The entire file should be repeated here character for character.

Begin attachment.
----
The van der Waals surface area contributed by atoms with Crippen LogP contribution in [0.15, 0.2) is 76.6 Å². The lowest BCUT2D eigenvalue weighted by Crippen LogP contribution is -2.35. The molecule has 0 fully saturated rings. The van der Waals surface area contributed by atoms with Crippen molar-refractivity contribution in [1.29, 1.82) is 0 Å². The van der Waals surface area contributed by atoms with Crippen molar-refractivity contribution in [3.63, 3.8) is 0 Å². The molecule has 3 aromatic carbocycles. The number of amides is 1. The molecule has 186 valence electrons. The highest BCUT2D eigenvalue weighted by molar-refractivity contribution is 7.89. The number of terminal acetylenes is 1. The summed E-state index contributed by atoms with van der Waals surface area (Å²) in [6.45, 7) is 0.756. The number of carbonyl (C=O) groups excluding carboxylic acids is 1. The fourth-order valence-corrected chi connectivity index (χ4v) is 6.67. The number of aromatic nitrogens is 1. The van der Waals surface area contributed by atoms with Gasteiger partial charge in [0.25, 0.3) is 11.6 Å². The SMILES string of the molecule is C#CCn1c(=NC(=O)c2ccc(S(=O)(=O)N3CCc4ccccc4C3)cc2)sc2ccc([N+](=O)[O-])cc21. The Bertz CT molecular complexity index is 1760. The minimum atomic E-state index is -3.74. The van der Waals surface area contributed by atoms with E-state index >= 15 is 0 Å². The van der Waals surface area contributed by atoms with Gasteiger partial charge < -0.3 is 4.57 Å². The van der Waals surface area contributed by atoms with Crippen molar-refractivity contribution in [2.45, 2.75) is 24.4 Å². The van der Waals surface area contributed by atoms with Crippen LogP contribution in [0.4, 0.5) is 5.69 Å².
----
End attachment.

The van der Waals surface area contributed by atoms with Crippen LogP contribution in [0.15, 0.2) is 76.6 Å². The lowest BCUT2D eigenvalue weighted by Crippen LogP contribution is -2.35. The molecule has 0 fully saturated rings. The van der Waals surface area contributed by atoms with Crippen molar-refractivity contribution in [1.29, 1.82) is 0 Å². The van der Waals surface area contributed by atoms with Crippen molar-refractivity contribution in [3.63, 3.8) is 0 Å². The molecule has 3 aromatic carbocycles. The number of amides is 1. The molecule has 186 valence electrons. The highest BCUT2D eigenvalue weighted by molar-refractivity contribution is 7.89. The number of terminal acetylenes is 1. The summed E-state index contributed by atoms with van der Waals surface area (Å²) in [6.45, 7) is 0.756. The number of carbonyl (C=O) groups excluding carboxylic acids is 1. The fourth-order valence-corrected chi connectivity index (χ4v) is 6.67. The number of aromatic nitrogens is 1. The van der Waals surface area contributed by atoms with Gasteiger partial charge in [0.25, 0.3) is 11.6 Å². The SMILES string of the molecule is C#CCn1c(=NC(=O)c2ccc(S(=O)(=O)N3CCc4ccccc4C3)cc2)sc2ccc([N+](=O)[O-])cc21. The Bertz CT molecular complexity index is 1760. The minimum atomic E-state index is -3.74. The van der Waals surface area contributed by atoms with E-state index >= 15 is 0 Å². The van der Waals surface area contributed by atoms with Gasteiger partial charge < -0.3 is 4.57 Å². The van der Waals surface area contributed by atoms with Crippen molar-refractivity contribution in [2.45, 2.75) is 24.4 Å². The van der Waals surface area contributed by atoms with Crippen LogP contribution in [0.4, 0.5) is 5.69 Å².